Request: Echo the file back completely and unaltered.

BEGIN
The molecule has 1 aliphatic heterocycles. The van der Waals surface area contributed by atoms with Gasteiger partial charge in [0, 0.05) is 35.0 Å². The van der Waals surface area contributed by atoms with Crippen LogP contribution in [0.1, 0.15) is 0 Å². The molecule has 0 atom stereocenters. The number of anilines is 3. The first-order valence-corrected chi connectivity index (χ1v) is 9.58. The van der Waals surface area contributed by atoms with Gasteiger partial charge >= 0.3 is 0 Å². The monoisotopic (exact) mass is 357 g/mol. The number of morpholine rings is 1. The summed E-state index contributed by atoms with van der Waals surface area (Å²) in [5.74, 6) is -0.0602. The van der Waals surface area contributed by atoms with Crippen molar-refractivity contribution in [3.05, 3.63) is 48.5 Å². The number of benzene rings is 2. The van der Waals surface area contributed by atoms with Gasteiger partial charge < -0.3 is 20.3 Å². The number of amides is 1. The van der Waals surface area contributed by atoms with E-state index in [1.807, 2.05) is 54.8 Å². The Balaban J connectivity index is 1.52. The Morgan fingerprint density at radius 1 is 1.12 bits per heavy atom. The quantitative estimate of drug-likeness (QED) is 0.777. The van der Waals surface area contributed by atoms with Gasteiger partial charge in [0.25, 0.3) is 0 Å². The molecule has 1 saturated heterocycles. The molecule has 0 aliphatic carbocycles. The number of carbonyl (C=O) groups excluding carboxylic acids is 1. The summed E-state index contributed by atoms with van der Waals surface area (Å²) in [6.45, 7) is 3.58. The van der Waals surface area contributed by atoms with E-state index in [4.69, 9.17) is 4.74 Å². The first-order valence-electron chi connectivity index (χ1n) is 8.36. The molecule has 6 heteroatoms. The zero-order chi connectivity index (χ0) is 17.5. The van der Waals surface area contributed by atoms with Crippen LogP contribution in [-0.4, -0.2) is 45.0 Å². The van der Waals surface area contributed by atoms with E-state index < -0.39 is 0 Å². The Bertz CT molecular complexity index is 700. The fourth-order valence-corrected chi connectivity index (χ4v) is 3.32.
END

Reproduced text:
The molecule has 1 aliphatic heterocycles. The van der Waals surface area contributed by atoms with Gasteiger partial charge in [0, 0.05) is 35.0 Å². The van der Waals surface area contributed by atoms with Crippen LogP contribution in [0.1, 0.15) is 0 Å². The molecule has 0 atom stereocenters. The number of anilines is 3. The first-order valence-corrected chi connectivity index (χ1v) is 9.58. The van der Waals surface area contributed by atoms with Gasteiger partial charge >= 0.3 is 0 Å². The monoisotopic (exact) mass is 357 g/mol. The number of morpholine rings is 1. The summed E-state index contributed by atoms with van der Waals surface area (Å²) in [5.74, 6) is -0.0602. The van der Waals surface area contributed by atoms with Crippen molar-refractivity contribution in [3.05, 3.63) is 48.5 Å². The number of benzene rings is 2. The van der Waals surface area contributed by atoms with Gasteiger partial charge < -0.3 is 20.3 Å². The number of amides is 1. The van der Waals surface area contributed by atoms with E-state index in [1.807, 2.05) is 54.8 Å². The Balaban J connectivity index is 1.52. The Morgan fingerprint density at radius 1 is 1.12 bits per heavy atom. The quantitative estimate of drug-likeness (QED) is 0.777. The van der Waals surface area contributed by atoms with Gasteiger partial charge in [0.25, 0.3) is 0 Å². The molecule has 1 saturated heterocycles. The molecule has 0 aliphatic carbocycles. The number of carbonyl (C=O) groups excluding carboxylic acids is 1. The summed E-state index contributed by atoms with van der Waals surface area (Å²) in [6.45, 7) is 3.58. The van der Waals surface area contributed by atoms with E-state index in [4.69, 9.17) is 4.74 Å². The first-order valence-electron chi connectivity index (χ1n) is 8.36. The molecule has 6 heteroatoms. The zero-order chi connectivity index (χ0) is 17.5. The van der Waals surface area contributed by atoms with Crippen LogP contribution in [-0.4, -0.2) is 45.0 Å². The van der Waals surface area contributed by atoms with E-state index < -0.39 is 0 Å². The Bertz CT molecular complexity index is 700. The fourth-order valence-corrected chi connectivity index (χ4v) is 3.32.